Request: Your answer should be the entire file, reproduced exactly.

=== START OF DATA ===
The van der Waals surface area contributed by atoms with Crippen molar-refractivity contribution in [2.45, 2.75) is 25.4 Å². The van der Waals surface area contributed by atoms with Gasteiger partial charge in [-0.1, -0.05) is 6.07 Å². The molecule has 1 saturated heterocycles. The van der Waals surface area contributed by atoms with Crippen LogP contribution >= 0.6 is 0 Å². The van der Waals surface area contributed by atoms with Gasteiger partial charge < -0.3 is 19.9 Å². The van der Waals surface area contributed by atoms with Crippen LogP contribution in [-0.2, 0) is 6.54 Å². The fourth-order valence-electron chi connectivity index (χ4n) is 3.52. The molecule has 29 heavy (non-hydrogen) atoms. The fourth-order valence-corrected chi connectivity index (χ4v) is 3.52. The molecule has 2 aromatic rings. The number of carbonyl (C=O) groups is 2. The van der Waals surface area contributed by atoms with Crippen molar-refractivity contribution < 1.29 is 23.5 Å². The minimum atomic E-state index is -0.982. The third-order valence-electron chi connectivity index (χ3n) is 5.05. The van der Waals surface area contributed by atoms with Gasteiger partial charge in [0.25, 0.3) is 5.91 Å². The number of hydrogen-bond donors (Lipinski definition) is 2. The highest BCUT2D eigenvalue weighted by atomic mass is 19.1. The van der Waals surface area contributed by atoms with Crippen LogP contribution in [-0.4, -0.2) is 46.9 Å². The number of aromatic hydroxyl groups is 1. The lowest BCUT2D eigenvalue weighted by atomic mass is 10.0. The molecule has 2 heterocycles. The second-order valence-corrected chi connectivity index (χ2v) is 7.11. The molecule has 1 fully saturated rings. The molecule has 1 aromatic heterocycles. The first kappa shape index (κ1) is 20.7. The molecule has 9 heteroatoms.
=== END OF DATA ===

The van der Waals surface area contributed by atoms with Crippen molar-refractivity contribution in [2.45, 2.75) is 25.4 Å². The van der Waals surface area contributed by atoms with Gasteiger partial charge in [-0.1, -0.05) is 6.07 Å². The molecule has 1 saturated heterocycles. The van der Waals surface area contributed by atoms with Crippen LogP contribution >= 0.6 is 0 Å². The van der Waals surface area contributed by atoms with Gasteiger partial charge < -0.3 is 19.9 Å². The van der Waals surface area contributed by atoms with Crippen LogP contribution in [-0.2, 0) is 6.54 Å². The fourth-order valence-electron chi connectivity index (χ4n) is 3.52. The molecule has 29 heavy (non-hydrogen) atoms. The fourth-order valence-corrected chi connectivity index (χ4v) is 3.52. The molecule has 2 aromatic rings. The number of carbonyl (C=O) groups is 2. The van der Waals surface area contributed by atoms with Crippen molar-refractivity contribution < 1.29 is 23.5 Å². The minimum atomic E-state index is -0.982. The third-order valence-electron chi connectivity index (χ3n) is 5.05. The van der Waals surface area contributed by atoms with Gasteiger partial charge in [0.25, 0.3) is 5.91 Å². The number of hydrogen-bond donors (Lipinski definition) is 2. The highest BCUT2D eigenvalue weighted by atomic mass is 19.1. The van der Waals surface area contributed by atoms with Crippen LogP contribution in [-0.4, -0.2) is 46.9 Å². The number of aromatic hydroxyl groups is 1. The lowest BCUT2D eigenvalue weighted by atomic mass is 10.0. The molecule has 2 heterocycles. The second-order valence-corrected chi connectivity index (χ2v) is 7.11. The molecule has 1 fully saturated rings. The molecule has 1 aromatic heterocycles. The first kappa shape index (κ1) is 20.7. The molecule has 9 heteroatoms.